Miami-Dade escapes Hurricane Ian with minor damages
City streets turned into rivers and hurricane-force winds damaged homes in southwest Florida Wednesday as Hurricane Ian made landfall as a devastating Category 4 storm.
Driving the news: Ian made landfall near Cayo Costa — a barrier island between Naples and Sarasota — with winds of 150 mph, just a few shy of Category 5 strength, according to the National Hurricane Center. The storm surge was at least as high as 12 feet.
- TV broadcasts and social media videos showed storm surge devastating communities in Fort Myers Beach, Sanibel and Naples. "The Gulf of Mexico has taken over," one meteorologist Mike Bettes wrote on Twitter.
- Flood waters submerged cars, damaged homes and pushed debris — and even boats — down city streets.
- Fort Myers, Charlotte County and Marco Island issued curfews last night, the Miami Herald reported.
Emergency response: The hurricane affected 911 communications in Lee, Hendry and Glades counties on Wednesday but calls were rerouted, Gov. Ron DeSantis said at a press conference.
- The Collier County Sheriff's Office, where Naples is located, said in a statement it had received a "significant number of calls" from people trapped in their homes and others with medical emergencies in "deep water."
- The department said its 911 system had briefly been knocked out Wednesday but returned to service.
What they're saying: Lee County manager Roger Desjarlais, whose county includes Fort Myers, told reporters, "I am sad to tell you that while we don't know the full extent of the damage to Lee County right now, we are beginning to get a sense that our community has been, in some respects, decimated," per the Miami Herald.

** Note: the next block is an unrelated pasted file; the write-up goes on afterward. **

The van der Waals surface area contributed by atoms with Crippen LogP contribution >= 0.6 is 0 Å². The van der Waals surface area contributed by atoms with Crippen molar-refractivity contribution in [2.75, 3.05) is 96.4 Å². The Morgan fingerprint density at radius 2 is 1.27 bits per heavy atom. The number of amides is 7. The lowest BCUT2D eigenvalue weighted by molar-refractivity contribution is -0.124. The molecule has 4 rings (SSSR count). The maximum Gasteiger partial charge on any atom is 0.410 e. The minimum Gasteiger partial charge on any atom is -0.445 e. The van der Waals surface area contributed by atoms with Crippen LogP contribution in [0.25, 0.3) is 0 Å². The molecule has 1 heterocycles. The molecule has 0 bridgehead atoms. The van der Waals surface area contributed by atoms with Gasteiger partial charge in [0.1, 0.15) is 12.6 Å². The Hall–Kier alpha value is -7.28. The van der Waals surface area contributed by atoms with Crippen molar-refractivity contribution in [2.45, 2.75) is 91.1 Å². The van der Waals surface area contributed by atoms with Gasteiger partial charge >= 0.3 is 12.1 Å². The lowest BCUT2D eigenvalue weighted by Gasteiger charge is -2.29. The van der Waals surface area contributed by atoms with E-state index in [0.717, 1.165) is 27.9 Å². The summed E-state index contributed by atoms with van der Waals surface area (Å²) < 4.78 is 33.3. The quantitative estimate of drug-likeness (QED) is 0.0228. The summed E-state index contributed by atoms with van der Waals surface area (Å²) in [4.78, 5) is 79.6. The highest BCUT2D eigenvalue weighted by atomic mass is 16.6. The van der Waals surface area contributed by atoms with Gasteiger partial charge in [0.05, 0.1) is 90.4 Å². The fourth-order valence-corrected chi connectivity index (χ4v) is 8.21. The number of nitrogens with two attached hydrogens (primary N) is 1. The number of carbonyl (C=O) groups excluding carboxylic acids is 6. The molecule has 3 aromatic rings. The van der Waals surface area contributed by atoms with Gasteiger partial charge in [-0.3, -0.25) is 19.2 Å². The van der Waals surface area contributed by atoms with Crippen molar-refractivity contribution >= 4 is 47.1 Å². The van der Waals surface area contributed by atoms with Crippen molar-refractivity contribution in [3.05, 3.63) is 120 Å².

Rescue efforts: DeSantis said rescue and recovery efforts would begin after the storm passed southwest Florida.
- Roughly 7,000 National Guard members, 250 aircraft, 1,600 high-water vehicles and 300 boats are on hand for hurricane relief, according to the governor. Florida also has 100 portable cell towers to deploy in the area.
- A total of 26 states, including Tennessee, Georgia, New York and New Jersey, have assisted Florida with resources.
Federal help: DeSantis said he would ask the federal government to reimburse the state's recovery efforts for the first 60 days after the hurricane.
- "There is gonna be a massive effort as soon as it passes southwest Florida to be able to get out, recon the area and identify the areas where there may be the need of rescue services," DeSantis said.
Power outages: More than 2 million customers in Florida were without power as of this morning, according to data from the Florida Public Service Commission. That's about 18% of the roughly 11 million customers in the state.
- The outages are concentrated on the Gulf Coast. In Charlotte County, for example, about 98% of customers were in the dark.
- In Miami-Dade, about 13,000 customers (1% of total customers) were without power.
- Utility crews outside of southwest Florida were working Wednesday to restore power to parts of the state impacted by the outer bands of the storm, DeSantis said.
Zoom in: South Florida was spared from the worst of Hurricane Ian, but the storm did leave some damage in the area.
Details: Trees were reported down in Miami Shores and on Florida International University's campus Wednesday, the Miami Herald reported.
- Late Tuesday, strong winds, possibly from a tornado, damaged homes and vehicles in a Delray Beach neighborhood, injuring two people and forcing 30 to evacuate, according to Palm Beach County Fire Rescue.
- A tornado in Cooper City knocked over trees and toppled small aircrafts that same night at North Perry Airport, WPLG Local 10 reports.
The intrigue: Not everyone was concerned as Ian approached the state. Local 10 reporter Ian Margol posted a video of someone wakeboarding in the flood waters in Cooper City Wednesday.
- Miami was actually an evacuation destination for some, including the Tampa Bay Buccaneers.
Yes, but: Our neighbors in the Keys were hit harder.
- Key West experienced its third highest storm surge in more than 100 years, as flood waters damaged some homes and overwhelmed streets, according to the Miami Herald.
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